The presence of cardiac and aortic calcific deposits has been related to coronary artery disease (CAD) and cardiovascular events. The present study aimed to evaluate whether comprehensive echocardiographic assessment of cardiac and ascending aorta calcific deposits could predict coronary calcium and obstructive CAD. A total of 140 outpatients (age 61 ± 11 years; 90 men) without a history of CAD were studied. Aortic valve sclerosis and mitral annular, papillary muscle, and ascending aorta calcific deposits were assessed using echocardiography and semiquantified using an echocardiography-derived calcium score (ECS) ranging from 0 (no calcium visible) to 8 (severe calcific deposits). Coronary calcium scoring and noninvasive coronary angiography were performed using multislice computed tomography. Angiograms showing atherosclerosis were classified as having obstructive (≥50% luminal narrowing) CAD or not. The relation between ECS and multislice computed tomographic findings was explored using multivariate and receiver-operator characteristic curve analyses. Only ECS was associated with coronary calcium score >400 (odds ratio [OR] 3.6, 95% confidence interval [CI] 2.4 to 5.5, p <0.001). Similarly, only ECS (OR 1.8, 95% CI 1.4 to 2.4, p <0.001) and pretest likelihood of CAD (OR 1.7, 95% CI 1.0 to 2.8, p = 0.04) were associated with obstructive CAD. ECS ≥3 had high sensitivity and specificity in identifying patients with coronary calcium score >400 (87% for both) and obstructive CAD (74% and 82%, respectively). In conclusion, echocardiographic assessment of cardiac and ascending aorta calcium may allow detection of patients with extensive calcified coronary arterial atherosclerotic plaques.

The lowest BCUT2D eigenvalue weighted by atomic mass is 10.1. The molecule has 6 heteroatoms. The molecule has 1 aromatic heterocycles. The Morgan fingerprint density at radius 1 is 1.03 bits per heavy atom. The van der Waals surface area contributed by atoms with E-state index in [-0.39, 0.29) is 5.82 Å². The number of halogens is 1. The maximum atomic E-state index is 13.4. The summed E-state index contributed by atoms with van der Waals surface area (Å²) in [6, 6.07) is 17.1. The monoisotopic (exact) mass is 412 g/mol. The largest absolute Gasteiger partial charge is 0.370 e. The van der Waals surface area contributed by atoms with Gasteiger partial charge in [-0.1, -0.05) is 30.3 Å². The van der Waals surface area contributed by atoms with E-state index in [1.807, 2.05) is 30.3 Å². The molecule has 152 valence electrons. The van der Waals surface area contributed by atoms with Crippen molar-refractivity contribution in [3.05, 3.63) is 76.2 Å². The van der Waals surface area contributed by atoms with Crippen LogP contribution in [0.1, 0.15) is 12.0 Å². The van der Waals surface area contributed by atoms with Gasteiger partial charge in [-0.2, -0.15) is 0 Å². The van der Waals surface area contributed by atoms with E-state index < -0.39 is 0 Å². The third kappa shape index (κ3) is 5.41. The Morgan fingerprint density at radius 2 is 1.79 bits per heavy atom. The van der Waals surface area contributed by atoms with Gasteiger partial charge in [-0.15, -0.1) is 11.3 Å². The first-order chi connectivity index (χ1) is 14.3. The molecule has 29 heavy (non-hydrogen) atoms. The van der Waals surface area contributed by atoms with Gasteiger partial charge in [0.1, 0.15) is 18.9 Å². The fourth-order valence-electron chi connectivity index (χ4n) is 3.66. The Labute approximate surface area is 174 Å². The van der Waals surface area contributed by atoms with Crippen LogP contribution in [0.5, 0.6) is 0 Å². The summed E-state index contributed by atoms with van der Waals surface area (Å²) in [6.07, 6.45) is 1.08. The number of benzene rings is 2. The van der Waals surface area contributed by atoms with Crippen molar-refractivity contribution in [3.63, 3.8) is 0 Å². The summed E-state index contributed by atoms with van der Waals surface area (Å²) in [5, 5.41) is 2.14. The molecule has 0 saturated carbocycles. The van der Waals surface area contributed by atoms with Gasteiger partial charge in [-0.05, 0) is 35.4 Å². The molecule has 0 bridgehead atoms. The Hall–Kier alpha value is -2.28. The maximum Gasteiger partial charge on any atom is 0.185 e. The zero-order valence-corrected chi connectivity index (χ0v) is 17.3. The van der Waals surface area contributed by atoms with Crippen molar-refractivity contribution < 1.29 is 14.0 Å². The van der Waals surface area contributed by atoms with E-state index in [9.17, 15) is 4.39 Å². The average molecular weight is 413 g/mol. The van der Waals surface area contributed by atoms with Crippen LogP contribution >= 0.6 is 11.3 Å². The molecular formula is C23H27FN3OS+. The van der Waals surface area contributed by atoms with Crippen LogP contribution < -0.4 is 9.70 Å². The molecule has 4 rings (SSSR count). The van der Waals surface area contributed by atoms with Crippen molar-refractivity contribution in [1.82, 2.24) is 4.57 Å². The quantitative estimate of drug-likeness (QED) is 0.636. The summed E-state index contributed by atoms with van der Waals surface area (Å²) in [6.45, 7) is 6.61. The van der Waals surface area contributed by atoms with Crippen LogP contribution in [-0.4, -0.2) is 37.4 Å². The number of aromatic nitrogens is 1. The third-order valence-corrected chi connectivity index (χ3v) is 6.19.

ASJC Scopus subject areas
- Cardiology and Cardiovascular Medicine